Sunday, May 19, 2013

Rockem Sockem

I once had a good friend. His name shall remain anonymous but for convenience sake, let's call him Barry Brach. 

Barry was an ex-con.  At age seventeen he had been sent off to the state slammer for sending someone to the promised land.  Manslaughter.  He killed someone in a fight. Barry did several years hard time at a time before the American penal system had embarked on the kinder, gentler, hug-a-thug approach to corrections.  Like war, Barry never talked about it much and I never asked.  I first met Barry at a bar where several of my hoodlum friends and myself used to warm up before setting off on our wild weekend forays.  Barry was alone and simply walked up to me and asked if I wanted to arm wrestle for a beer.  Since he seemed somewhat on the slim side and I was pretty good at the sport, I agreed.  To my surprise, I quickly lost.

Barry and I became good friends.  We had personalities that went well together.  We did the normal things that twenty-year-old idiots do, like shoot pool, play tennis, frequent pubs, chase chesticles, and do as little labor as possible.  Although Barry was slim, he was a natural athlete and at 6' 2" he excelled at any sport he played.  But Barry also had some kind of macho hang-up.  I call it a little man's complex.  At every opportunity he tried to impress upon me how tough he was.  We were once at an upscale club with a few other characters.  After two or three beers, Barry suddenly, and for no apparent reason, threw a bottle against the brick wall.  The shattering sound, of course, drew the immediate attention of a bouncer.  With one swing, Barry knocked him out cold.  This, in turn, summoned forth the spirits of four more bouncers and for longer than one might imagine the unequal contest continued.  Since Barry was acting like a maniac, none of those with him, including myself, felt obliged to get involved.  At length, Barry was overwhelmed, dragged kicking and punching back to the office, placed in a straight-jacket by the police, then hauled away to jail.

On another occasion, we were shooting eight ball at a bar in the boondocks.  It was a quiet Saturday afternoon in rural America.  A fellow came in, a bit drunk, I thought, and loudly asked the old bartender if he knew who had stolen the side mirror off his car.  By his looks and actions, it was obvious that the man suspected us of the deed.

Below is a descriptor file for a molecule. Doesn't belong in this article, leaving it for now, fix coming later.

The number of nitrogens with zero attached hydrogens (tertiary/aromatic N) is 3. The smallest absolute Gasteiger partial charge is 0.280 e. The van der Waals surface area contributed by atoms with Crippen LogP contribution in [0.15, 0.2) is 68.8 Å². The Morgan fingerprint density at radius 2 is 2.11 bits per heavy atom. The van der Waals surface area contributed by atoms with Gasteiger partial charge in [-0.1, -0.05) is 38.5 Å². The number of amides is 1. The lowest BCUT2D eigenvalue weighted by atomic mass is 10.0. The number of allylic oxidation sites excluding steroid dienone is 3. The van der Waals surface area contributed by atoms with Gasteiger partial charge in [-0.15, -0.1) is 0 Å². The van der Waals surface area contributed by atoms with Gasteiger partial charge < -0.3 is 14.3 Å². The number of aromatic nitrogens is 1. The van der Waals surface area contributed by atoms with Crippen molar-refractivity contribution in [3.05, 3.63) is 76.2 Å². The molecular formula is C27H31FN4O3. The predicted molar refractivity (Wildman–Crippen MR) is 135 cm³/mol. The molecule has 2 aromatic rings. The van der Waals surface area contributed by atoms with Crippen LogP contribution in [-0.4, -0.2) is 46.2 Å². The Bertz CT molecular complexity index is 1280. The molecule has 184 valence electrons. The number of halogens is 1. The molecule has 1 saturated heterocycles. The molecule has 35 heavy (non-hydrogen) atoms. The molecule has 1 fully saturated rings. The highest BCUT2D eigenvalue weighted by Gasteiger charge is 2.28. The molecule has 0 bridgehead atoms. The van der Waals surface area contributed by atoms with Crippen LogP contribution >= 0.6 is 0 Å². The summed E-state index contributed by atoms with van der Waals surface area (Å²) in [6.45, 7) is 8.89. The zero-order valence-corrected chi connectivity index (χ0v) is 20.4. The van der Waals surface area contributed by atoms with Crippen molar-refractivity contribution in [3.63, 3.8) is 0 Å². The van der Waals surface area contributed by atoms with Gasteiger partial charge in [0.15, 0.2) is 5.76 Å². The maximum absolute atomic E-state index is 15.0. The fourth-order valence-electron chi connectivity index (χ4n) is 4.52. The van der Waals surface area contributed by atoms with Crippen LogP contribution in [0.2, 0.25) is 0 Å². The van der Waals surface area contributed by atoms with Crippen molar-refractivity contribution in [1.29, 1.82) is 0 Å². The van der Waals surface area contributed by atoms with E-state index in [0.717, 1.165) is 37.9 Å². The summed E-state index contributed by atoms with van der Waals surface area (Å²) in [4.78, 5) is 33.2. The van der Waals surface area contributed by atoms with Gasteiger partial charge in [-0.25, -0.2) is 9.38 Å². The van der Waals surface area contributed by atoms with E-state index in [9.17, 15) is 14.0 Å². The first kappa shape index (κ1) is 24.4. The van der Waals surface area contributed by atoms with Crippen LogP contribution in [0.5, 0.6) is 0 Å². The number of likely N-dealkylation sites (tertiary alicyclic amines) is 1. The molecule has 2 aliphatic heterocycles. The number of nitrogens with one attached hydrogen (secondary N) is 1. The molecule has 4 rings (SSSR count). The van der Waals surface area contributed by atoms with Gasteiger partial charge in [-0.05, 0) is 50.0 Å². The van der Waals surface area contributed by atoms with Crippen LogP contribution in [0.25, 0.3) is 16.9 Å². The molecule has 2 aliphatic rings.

"What do you mean coming in here saying we stole your mirror?" said Barry as he stopped the game to confront the man.  "We been in here for an hour.  What the hell would we want with your mirror?"

"I'm not saying you did or you didn't," the man stared back.  "I'm just saying if the shoe fits, wear it."

That reply, thought witty, was not a wise one.  Hardly had the last word left the man's mouth than he was on his back, unconscious.  Judging by the little tavern owner, a former carnival worker named Sporty, one might have imagined World War III had just broken out.  Throwing his hands in the air, he ran around the pool table several times, exclaiming over and over in a nerve-cracked voice, "No sir, no sir, none of that in here. . . . You take it right outside. . . . Oh my, no! No sir, no sir, none of that stuff in my place."

Barry also thought that he was a lady's man.  He had dark hair and a small mustache and he imagined that his face was a dead ringer for Clark Gable (actually, I thought he looked more like Jack Palance).  Whenever Barry met a girl that seemed promising, he always shot her that sly, Gablesque smile with raised brow which he thought was sexy and irresistible (I don't remember even one female falling for it).  Barry also loved mirrors.  Seldom could he pass his reflection without stopping to stare, shifting his profile from one side to the next, combing his hair, then flashing that "charming" Gable smile.  And whenever anyone showed up with a camera, Barry was always first in line.

I was at his parent's home once.  Barry wanted to show me a painting that he had done while in prison, or the "joint," as he called it.  The subject was a ragged old man in prayer.  Actually, the painting was very good.  But I couldn't help but marvel at the home itself.  While Barry, along with an older brother and a younger sister, were hedonists and pagans, the parents were Christian crackpots.  The couple had an unsettled, far away look in their eyes and apparently they prayed morning, noon and night, nonstop.  There were framed prints of Jesus on the walls, lambs and doves on the shelves, praying hands that lit up, crosses that glowed in the dark, Last Supper place mats on the table, and other assorted talismans intended, I suppose, to win over God on the one hand and keep the devil at bay on the other.  My impression was that the couple had earlier lived a life steeped in sin and wickedness and had only recently seen the light.  Obviously, they were trying to make up the lost ground with blinding speed. Whatever the cause and effect, the Brach home was a dysfunctional den of crazy fanatics and party beasts.

I lost track of Barry after I got married and moved away.  I do remember running into him once or twice in the next few years and learning that he had caught his new bride in bed with  someone other than himself.  My old friend must have been mellowing and maturing quite a bit at that point since the Barry Brach I once knew would have severely killed or mortally murdered the cuckolder on the spot for such an outrage, rather than walking out the door forever, as he in fact did.